One of the packages that Yau Lum Moy mailed back to his village in Guangdong contained a present for his grandson, Ricky Moy, Brian’s father: a lumberjack hat. More specifically a “Leave-it-to-Beaver, Elmer-Fudd-type hat,” Brian describes it, made of red-and-black-checkered corduroy, complete with earflaps and a soft bill. Ricky would later tuck that hat into his luggage when he, his own parents, and his five siblings traveled to America in the late 1960s, sponsored by Yau Lum Moy, who had by then relocated to Boston.  

As a new arrival, Ricky Moy worked in Chinatown, including a stint at China Pearl. He also opened a convenience store, a travel agency, and a driving school for his Cantonese-speaking neighbors. While visiting Taiwan at the invitation of a friend who attended Massachusetts Institute of Technology, Ricky met the friend’s sister, Christine Wang, the woman who would become his wife and later join him in Boston. 

The 1980s were a decade of growth and expansion. Ricky and his siblings opened their own restaurant in Chinatown, on Hudson Street, called Ho Yuen Ting, named for a famous pagoda in their home village. (Ricky later rebranded it Best Little Restaurant. When Brian took it over years later, he updated its name to BLR by Shōjō. It closed in late 2019, and remains shuttered during the pandemic.) 


Tyler Street in Boston's Chinatown, where both China Pearl and Shojo are located. // Photo by Danh Nguyen Photography
Tyler Street in Boston’s Chinatown, where both China Pearl and Shōjō are located. Photo by Danh Nguyen Photography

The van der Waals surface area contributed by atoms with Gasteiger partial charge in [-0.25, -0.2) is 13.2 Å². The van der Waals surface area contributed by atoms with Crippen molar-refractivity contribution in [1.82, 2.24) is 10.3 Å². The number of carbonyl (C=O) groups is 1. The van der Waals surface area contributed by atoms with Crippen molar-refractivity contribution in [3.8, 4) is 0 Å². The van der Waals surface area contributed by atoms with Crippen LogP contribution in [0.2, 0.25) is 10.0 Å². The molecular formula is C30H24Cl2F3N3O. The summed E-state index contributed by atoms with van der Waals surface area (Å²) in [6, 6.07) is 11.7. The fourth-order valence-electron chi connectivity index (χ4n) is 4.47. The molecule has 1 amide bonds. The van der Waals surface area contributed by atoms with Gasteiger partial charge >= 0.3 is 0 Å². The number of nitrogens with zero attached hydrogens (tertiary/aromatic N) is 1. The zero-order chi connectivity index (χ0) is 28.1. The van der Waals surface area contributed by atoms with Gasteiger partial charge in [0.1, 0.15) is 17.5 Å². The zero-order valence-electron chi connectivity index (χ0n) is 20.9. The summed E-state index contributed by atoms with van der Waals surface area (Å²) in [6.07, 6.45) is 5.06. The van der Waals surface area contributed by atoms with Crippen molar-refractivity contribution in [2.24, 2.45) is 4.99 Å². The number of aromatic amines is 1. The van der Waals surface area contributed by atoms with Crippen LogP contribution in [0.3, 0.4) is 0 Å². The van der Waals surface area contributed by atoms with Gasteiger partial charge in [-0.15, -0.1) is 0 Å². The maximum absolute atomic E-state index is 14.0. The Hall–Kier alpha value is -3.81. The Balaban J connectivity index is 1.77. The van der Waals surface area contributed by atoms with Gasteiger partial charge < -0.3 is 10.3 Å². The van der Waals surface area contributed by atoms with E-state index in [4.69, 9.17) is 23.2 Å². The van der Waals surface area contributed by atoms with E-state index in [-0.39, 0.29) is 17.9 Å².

In 1988, the owners of China Pearl asked Ricky if he wanted to purchase the restaurant before it hit the market. Brian remembers his dad getting dressed for a meeting with bank loan officers. “Back then, you didn’t go to banks for loans to start businesses, so it was a big deal,” he recalls. That loan was approved. Shortly after, the family also opened a barbecue-bakery and a restaurant supply store, both within blocks of China Pearl. 

“So I used to run between all of the shops,” recounts Moy. “I worked at the barbecue-bakery — my mother was one of the bakers, she operated that — and I helped out on the barbecue side. Then I’d run over to my aunt [at Ho Yuen Ting], and drop off or pick up something, and constantly be back and forth to China Pearl to get inventory.” 

There were upsides and downsides to growing up in what Moy acknowledges is essentially a small town dropped into downtown Boston. Some of the old timers gave him a nickname that poked fun at his pudginess. “I’d go down the street and someone would say, ‘Hey, Fat Boy!’” Moy recalls. “And I’d go, ‘Hey, how’s it going?’” 


That older generation was also quick to criticize Moy when he reached a crossroads and wanted to build something new. 

“It was a tough time, because I was working six days a week, sometimes seven,” says Moy, referring to his post-college years. He had graduated from Boston University with a business management degree and spent his senior year traveling in Japan and Europe. But he found himself back at China Pearl, still paying his dues to his father and business partners. “If I didn’t open the doors, the business wouldn’t open,” he recalls. “If I didn’t lock the doors, the business wouldn’t close.” 

Around that time, his father was in the midst of opening a second location of China Pearl in Quincy. That city, a 10-minute commute down the Red Line, was fast becoming a hub for Chinese American families who were priced out of Boston and looking to put down roots nearby. Looking back, Moy admires his father for having the foresight to see that growth years before it happened. But at the time, Moy was skeptical about the plan. He understood that managing the second location would also be his responsibility. 

“I felt really boxed in,” he says. “I wanted to do a place where I can dress the way I want to dress, serve the food exactly how I want to serve it—the drinks, the music, the look, the whole design.”